News - Toyota
Toyota workers reject offer
Altona plant turmoil rolls on as Toyota workers reject pay offer in secret ballot
10 Oct 2011
UPDATED: 11/10/2011TOYOTA Australia workers have rejected the company’s latest pay offer, with the majority voting ‘no’ in a secret ballot late last week.
The result is a slap in the face for the company, which forced the vote on its 3300 workers at its Altona car plant in Victoria and parts distribution centres in Melbourne and Sydney in an effort to bring the long-running dispute over a new pay agreement to a conclusion.
The vote outcome was announced on Monday by Toyota, which sought the electronic poll under the Fair Work Act after weeks of deadlocked talks and strikes. No exact figures were given.
Australia’s biggest motor company now faces the prospect of more unrest as it tries to prepare its plant for the introduction of the crucial all-new Camry that it had been hoping to launch before the end of the year.
The dispute has already forced a delay in the start of new-Camry production this month as a result of five lost working days since the start of September as workers walked off the job under protected strike action.
Toyota Australia public affairs manager Glenn Campbell told GoAuto on Tuesday that the company was back in negotiations with union representatives at Fair Work Australia “to achieve an outcome”.
He also said Altona workers had been stood down over an eight-day period for an “unplanned shutdown” to prepare for the new model.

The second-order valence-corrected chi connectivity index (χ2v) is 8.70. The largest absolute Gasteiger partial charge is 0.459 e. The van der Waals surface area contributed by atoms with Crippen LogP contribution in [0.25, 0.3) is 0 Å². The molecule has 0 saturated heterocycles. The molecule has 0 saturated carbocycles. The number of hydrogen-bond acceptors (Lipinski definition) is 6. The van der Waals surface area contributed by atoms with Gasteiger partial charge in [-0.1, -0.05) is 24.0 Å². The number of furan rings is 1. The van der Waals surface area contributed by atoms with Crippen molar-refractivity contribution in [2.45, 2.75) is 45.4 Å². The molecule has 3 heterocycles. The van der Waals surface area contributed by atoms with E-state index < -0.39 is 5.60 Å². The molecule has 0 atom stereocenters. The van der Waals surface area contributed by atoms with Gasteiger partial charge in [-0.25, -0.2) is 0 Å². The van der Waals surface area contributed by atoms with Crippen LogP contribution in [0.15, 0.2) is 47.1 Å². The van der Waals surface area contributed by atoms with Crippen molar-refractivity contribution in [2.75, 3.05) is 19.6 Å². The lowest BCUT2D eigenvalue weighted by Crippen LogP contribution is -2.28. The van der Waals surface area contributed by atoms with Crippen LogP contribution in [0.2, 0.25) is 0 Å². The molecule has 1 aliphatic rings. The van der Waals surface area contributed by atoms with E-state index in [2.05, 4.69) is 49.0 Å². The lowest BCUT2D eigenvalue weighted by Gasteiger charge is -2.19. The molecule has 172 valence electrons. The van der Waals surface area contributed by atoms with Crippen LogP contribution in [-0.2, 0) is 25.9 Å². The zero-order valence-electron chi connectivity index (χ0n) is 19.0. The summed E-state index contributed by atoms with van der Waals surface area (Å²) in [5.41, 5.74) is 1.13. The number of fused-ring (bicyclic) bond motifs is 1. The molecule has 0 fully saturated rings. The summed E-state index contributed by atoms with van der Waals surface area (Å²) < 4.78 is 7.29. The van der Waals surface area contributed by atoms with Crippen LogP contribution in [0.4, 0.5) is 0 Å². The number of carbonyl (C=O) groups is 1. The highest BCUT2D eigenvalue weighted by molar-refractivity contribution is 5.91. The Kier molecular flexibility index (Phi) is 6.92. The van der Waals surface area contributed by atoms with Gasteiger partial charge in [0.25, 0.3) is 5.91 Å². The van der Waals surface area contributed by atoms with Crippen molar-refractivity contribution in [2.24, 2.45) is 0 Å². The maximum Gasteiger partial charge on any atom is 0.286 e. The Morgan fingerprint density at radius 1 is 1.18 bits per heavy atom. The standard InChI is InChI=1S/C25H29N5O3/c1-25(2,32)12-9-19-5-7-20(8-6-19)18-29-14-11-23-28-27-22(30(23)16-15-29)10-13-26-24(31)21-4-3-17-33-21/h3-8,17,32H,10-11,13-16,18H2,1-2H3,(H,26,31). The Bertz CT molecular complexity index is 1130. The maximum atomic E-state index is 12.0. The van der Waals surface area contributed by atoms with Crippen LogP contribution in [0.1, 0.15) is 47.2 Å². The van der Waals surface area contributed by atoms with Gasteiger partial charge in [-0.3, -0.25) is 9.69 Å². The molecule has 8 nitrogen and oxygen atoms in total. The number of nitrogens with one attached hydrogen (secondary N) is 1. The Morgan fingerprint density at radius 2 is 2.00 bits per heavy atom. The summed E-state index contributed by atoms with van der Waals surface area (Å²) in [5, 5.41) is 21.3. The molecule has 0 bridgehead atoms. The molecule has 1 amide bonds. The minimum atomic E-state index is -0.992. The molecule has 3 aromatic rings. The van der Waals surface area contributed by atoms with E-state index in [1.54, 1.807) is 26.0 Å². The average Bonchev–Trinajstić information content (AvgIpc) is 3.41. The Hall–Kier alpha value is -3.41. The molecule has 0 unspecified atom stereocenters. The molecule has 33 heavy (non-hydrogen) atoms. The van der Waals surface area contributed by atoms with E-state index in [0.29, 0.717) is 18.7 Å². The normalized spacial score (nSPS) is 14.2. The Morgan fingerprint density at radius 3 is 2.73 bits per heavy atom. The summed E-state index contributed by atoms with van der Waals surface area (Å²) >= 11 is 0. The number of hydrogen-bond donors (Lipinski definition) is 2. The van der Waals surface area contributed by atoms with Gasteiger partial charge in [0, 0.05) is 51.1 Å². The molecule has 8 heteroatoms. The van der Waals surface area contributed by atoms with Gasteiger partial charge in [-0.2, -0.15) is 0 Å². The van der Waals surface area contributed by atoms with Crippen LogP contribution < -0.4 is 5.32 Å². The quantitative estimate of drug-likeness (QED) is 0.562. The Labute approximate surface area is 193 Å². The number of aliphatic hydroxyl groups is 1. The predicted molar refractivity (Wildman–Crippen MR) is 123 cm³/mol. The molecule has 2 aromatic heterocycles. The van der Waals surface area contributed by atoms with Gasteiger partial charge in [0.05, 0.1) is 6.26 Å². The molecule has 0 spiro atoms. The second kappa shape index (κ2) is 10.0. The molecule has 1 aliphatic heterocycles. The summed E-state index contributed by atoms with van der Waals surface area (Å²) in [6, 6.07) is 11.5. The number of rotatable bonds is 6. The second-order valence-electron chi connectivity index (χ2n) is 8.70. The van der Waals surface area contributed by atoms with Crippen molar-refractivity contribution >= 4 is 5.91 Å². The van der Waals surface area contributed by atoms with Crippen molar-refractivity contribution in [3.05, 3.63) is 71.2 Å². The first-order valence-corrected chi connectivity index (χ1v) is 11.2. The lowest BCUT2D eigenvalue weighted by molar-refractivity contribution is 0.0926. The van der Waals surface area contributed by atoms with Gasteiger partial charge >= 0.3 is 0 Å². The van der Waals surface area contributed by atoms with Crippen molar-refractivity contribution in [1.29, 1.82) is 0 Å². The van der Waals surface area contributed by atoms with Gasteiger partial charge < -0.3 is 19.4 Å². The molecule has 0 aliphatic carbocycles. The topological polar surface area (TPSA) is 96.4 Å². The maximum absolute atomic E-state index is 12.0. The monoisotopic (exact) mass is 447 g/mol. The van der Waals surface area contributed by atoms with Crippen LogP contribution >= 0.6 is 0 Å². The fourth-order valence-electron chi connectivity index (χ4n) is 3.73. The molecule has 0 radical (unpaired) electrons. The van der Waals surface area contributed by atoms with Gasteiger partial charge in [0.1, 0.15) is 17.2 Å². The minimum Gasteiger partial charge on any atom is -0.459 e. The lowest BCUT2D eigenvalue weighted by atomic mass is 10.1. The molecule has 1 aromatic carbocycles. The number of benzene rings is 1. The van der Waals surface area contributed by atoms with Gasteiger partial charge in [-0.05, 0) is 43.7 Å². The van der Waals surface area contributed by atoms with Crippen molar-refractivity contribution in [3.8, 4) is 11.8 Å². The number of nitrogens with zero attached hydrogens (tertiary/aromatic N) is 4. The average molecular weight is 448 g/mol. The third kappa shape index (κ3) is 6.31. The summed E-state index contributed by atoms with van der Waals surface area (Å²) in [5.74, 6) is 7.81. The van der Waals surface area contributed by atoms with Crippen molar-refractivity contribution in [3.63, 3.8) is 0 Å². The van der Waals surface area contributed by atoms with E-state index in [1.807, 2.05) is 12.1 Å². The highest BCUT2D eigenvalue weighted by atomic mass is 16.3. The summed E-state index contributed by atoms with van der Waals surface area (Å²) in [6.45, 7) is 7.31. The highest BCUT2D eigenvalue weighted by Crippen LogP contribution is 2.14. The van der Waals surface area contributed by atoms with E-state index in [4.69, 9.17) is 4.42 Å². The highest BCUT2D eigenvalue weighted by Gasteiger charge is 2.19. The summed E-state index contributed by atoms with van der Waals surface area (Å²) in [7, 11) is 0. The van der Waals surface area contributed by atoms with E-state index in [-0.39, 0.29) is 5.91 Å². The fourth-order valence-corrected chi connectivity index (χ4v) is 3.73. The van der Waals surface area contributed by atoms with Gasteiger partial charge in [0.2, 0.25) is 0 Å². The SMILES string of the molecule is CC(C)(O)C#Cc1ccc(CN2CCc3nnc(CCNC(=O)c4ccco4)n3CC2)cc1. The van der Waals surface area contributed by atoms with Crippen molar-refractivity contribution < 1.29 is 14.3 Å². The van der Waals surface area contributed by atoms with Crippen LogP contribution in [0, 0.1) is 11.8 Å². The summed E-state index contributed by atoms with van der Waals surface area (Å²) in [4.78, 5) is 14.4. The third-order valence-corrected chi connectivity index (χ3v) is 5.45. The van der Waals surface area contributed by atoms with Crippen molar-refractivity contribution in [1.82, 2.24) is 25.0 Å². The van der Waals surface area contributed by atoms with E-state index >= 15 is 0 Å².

“Due to the delay in the ‘build out’ of the current model caused by the industrial action, an unplanned shutdown period is required to prepare for production of the new model,” he said.
Left: Toyota Australia president and CEO Max Yasuda.
“A staggered shutdown will occur from October 11 to Wednesday, October 19, so that’s starting today, but I should make the point that when we say ‘shutdown’ there is still a requirement for some employees to be at work because we are preparing the lines for conversion for the new model.”
Toyota had offered workers an 11 per cent pay rise over 36 months, while unions representing the workers – the Australian Manufacturing Workers Union (AMWU) and Communications Electrical Plumbing Union (CEPU) – have been seeking 12 per cent over 36 months.
The Toyota offer also includes requirements for an improvement in absenteeism levels to lift productivity at the plant in Melbourne’s west.
Announcing the ballot result today, Toyota Australia executive director manufacturing Chris Harrod said Toyota would continue to work with its employees to determine the reasons for the unsuccessful vote.
“We’re keen to find a way to reach an agreement with our employees and the unions,” he said.
“We acknowledge that we need to better understand what the specific concerns are for our employees.”
Toyota said more than 3000 workers had voted in the poll, which used an electronic system to enable employees to cast their vote at work at all Toyota sites or at home.
The pay dispute has led to heightened tensions at the Altona plant, where some workers who refused to go on strike were targeted by vitriolic pamphlets.
Toyota has warned the workers that the strike action could adversely affect the future of the plant by raising costs and reducing competitiveness against other Toyota plants vying for business around the world.
“If Australian operations are uncompetitive and perceived as unreliable, these cars can be made in another Toyota plant,” Toyota Australia president and CEO Max Yasuda said last month.
“It puts a serious dent in Australia’s reputation as a car-maker and reduces job security for our employees.”
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